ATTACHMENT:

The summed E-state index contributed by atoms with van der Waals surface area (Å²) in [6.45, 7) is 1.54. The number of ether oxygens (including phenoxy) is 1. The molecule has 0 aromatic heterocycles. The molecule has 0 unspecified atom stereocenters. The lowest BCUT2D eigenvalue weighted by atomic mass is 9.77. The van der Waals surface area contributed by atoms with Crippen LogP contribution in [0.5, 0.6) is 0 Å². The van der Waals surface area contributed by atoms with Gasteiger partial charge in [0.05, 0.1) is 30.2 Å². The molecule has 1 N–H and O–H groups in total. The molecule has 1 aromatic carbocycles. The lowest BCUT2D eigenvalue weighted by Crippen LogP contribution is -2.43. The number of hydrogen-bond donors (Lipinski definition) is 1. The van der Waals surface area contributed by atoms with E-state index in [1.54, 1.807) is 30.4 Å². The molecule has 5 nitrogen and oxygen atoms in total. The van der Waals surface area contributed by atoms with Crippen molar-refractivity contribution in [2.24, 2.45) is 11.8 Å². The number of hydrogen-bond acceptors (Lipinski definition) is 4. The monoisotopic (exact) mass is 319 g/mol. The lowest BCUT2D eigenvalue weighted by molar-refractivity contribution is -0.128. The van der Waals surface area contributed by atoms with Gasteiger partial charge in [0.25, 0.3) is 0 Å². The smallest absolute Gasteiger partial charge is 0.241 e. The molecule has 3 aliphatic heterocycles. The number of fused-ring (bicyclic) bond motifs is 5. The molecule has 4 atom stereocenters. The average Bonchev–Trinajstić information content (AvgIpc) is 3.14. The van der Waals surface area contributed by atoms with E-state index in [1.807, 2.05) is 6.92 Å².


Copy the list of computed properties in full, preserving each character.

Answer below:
The summed E-state index contributed by atoms with van der Waals surface area (Å²) in [6.45, 7) is 1.54. The number of ether oxygens (including phenoxy) is 1. The molecule has 0 aromatic heterocycles. The molecule has 0 unspecified atom stereocenters. The lowest BCUT2D eigenvalue weighted by atomic mass is 9.77. The van der Waals surface area contributed by atoms with Crippen LogP contribution in [0.5, 0.6) is 0 Å². The van der Waals surface area contributed by atoms with Gasteiger partial charge in [0.05, 0.1) is 30.2 Å². The molecule has 1 N–H and O–H groups in total. The molecule has 1 aromatic carbocycles. The lowest BCUT2D eigenvalue weighted by Crippen LogP contribution is -2.43. The number of hydrogen-bond donors (Lipinski definition) is 1. The van der Waals surface area contributed by atoms with E-state index in [1.54, 1.807) is 30.4 Å². The molecule has 5 nitrogen and oxygen atoms in total. The van der Waals surface area contributed by atoms with Crippen molar-refractivity contribution in [2.24, 2.45) is 11.8 Å². The number of hydrogen-bond acceptors (Lipinski definition) is 4. The monoisotopic (exact) mass is 319 g/mol. The lowest BCUT2D eigenvalue weighted by molar-refractivity contribution is -0.128. The van der Waals surface area contributed by atoms with Gasteiger partial charge in [0.25, 0.3) is 0 Å². The smallest absolute Gasteiger partial charge is 0.241 e. The molecule has 3 aliphatic heterocycles. The number of fused-ring (bicyclic) bond motifs is 5. The molecule has 4 atom stereocenters. The average Bonchev–Trinajstić information content (AvgIpc) is 3.14. The van der Waals surface area contributed by atoms with E-state index in [1.807, 2.05) is 6.92 Å².